We usually only record a song if we’d like to listen to it. On Rubber Factory, I think we had one extra song. For this one, we had eight extra songs, and that’s the most we’ve ever had. In a way, they all kind of fit on the record, but we each picked our favorites, and the 11 that we both liked a lot are the ones we put on the record.
Would Magic Potion have worked on Fat Possum? It seems to take a few more steps away from the stricter definitions of blues.
Well, we made the record before we decided what label we were going to be on. By the time we signed with Nonesuch, the album had been mastered and the artwork was almost complete. But we were always hesitant to sign with Fat Possum because there was a blues influence in our music, for sure, but we didn’t want to get pigeonholed as a blues band—because we’re not. In a way, [Magic Potion] also reflected the stuff we’d been listening to; Dan was getting much more into rock music versus blues or blues rock. I think we were both listening to stuff that had more to do with rock and riffs than the blues.
You were both pretty heavily influenced by music that your fathers listened to as you were growing up. What did that do for your rebellious period? Was there a time where it was like, “I hate this Stax music, old man”?
I’ve never had the need to rebel against my parents. Like any kid, I’d fight about wanting to stay out later, you know, but I respect especially my dad’s taste in music. He’s the one that got me listening to the music that I listen to now. We disagree on stuff, just like me and my friends. My dad has a secret obsession for smooth jazz. (laughs) It’s a guilty pleasure. But he also likes Cream and Captain Beefheart.
You and Dan make a lot of music that is ripe for road trips. When you’re out on the road—and you’ve been out on the road a lot—do you feel like you’re able to take it all in?
Well, always the most fun thing about being on tour is being in the van and stopping at the standard rest stop and buying air fresheners of half-naked cowboys or whatever, and just observing the fucking total weirdos. At the same time, we probably are total weirdos. I mean, my least favorite part of touring is the hotels. Hotels are a complete bummer.
One of the topics on your online forum that generates the most attention and feedback is licensing songs for commercials. Do you sympathize with the concern that fans have about where your music ends up? Or does that seem like an irrelevant discussion?
Well, I remember when Nick Drake’s “Pink Moon” was in that Volkswagen commercial, and I thought that was very strange. I mean, you feel like you’re the only one that likes Nick Drake, when in reality there were thousands and thousands and thousands of people who have been fans of his for a lot longer than me. And because of that commercial, a lot of people know who he is. Maybe he’s rolling in his grave—I think that might be questionable when you’re dead. For us, it’s easier to justify doing a commercial. Modest Mouse did a commercial for Nissan, we did a commercial for Nissan as well. I was a fan of The Shins before their first seven-inch even came out, and they had a song on a McDonald’s commercial. I see no problem with it—at the time, no one knew who those bands were. Now people do, and I think they make awesome music. It obviously hasn’t corrupted them. Rancid got nearly two million dollars to do a shampoo commercial—I don’t know, maybe that’s the punkest thing they could do. If someone offers you enough money to buy a new guitar and pay your rent for a while, and you don’t have to do anything for it...the only thing you have to do is take the flak. We’ve turned down ads, we don’t take everything we get. We turned down a Hummer ad. We finish records in a basement, we live in Akron, Ohio. Not too long ago we were making five bucks an hour.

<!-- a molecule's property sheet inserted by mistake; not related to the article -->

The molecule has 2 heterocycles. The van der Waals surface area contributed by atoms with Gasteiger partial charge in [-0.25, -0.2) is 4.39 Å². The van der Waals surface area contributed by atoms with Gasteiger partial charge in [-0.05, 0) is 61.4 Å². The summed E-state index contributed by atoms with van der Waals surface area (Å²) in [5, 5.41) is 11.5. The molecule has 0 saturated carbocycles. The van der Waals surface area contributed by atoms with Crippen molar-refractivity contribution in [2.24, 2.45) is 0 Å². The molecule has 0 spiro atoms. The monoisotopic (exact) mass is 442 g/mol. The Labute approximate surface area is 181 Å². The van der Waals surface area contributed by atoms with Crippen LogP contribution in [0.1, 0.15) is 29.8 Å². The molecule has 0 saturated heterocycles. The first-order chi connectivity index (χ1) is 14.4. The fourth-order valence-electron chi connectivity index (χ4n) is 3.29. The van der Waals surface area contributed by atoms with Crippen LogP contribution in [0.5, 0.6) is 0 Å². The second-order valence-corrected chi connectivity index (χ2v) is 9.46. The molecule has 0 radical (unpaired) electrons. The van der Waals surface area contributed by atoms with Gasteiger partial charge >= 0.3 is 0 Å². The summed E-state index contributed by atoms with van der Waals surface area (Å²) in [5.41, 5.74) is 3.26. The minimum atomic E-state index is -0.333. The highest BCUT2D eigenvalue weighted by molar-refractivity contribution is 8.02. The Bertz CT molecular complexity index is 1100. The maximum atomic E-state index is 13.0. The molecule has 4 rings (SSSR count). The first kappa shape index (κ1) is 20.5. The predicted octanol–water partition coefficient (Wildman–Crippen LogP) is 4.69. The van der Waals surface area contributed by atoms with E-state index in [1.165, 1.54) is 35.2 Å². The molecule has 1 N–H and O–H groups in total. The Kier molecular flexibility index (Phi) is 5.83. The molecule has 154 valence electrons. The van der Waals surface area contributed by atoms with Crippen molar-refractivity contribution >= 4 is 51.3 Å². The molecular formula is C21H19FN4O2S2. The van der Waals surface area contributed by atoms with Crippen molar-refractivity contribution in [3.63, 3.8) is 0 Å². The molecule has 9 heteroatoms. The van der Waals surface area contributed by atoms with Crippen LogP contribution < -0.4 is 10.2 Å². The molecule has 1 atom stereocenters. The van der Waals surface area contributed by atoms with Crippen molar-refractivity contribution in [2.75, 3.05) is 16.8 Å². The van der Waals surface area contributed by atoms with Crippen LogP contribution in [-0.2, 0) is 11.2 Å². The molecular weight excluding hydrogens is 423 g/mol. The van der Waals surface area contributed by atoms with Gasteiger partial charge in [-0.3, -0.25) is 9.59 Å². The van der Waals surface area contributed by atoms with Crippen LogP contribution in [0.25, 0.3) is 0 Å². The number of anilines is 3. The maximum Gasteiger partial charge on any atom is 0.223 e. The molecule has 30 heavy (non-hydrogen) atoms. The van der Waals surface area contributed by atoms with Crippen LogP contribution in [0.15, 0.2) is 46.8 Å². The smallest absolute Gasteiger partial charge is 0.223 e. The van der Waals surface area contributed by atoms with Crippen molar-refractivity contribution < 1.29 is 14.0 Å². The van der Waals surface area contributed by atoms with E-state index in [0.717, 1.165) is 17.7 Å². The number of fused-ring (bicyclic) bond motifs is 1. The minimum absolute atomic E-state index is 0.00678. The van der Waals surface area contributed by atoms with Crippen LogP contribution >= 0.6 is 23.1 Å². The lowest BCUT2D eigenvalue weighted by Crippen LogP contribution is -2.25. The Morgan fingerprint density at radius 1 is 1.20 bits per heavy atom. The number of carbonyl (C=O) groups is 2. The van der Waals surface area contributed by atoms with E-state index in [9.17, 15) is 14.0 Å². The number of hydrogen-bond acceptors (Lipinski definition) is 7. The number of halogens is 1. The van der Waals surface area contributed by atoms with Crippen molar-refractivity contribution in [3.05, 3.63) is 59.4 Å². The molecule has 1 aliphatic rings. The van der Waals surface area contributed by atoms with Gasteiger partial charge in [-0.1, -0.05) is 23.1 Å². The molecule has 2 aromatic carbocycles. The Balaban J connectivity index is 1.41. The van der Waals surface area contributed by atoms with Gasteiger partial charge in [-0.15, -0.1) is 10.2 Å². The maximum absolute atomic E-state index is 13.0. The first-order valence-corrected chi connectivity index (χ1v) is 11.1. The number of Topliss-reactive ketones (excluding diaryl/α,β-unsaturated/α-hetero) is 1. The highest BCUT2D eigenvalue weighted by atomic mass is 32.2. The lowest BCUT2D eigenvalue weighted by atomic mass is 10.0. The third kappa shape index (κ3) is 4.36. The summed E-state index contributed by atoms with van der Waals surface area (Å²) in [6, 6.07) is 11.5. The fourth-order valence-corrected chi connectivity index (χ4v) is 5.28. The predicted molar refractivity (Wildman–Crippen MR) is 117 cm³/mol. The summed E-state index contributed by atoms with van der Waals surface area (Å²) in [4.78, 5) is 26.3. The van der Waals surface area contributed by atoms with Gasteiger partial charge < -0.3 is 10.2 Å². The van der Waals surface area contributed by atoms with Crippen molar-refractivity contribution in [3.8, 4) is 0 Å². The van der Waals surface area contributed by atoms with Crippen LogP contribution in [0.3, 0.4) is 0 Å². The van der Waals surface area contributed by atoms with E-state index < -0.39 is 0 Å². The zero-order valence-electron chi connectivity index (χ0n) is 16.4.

Well, I will say that a lot of those people who are making the decisions on music in films and advertising are pretty genuine music fans.
Oh, for sure. The dude that signed Hilary Duff is a genuine music fan. He probably has way more knowledge and a way sicker record collection than I have. That’s the thing that can really fuck you up, man. When you’re meeting people with these labels, you realize that they actually have really good taste, and you think, “Well, maybe it isn’t such a bad idea to make a record with these people.” That’s the sort of mind-fuck. We meet a lot of bands that are totally immersed in the L.A. scene. That’s why Dan and I stay in Akron, Ohio. There isn’t even a radio station here that plays our music. I’m fucking serious. If you heard “Float On” on the radio—I’m talking about now, two years after the record came out—it would be kind of a big deal.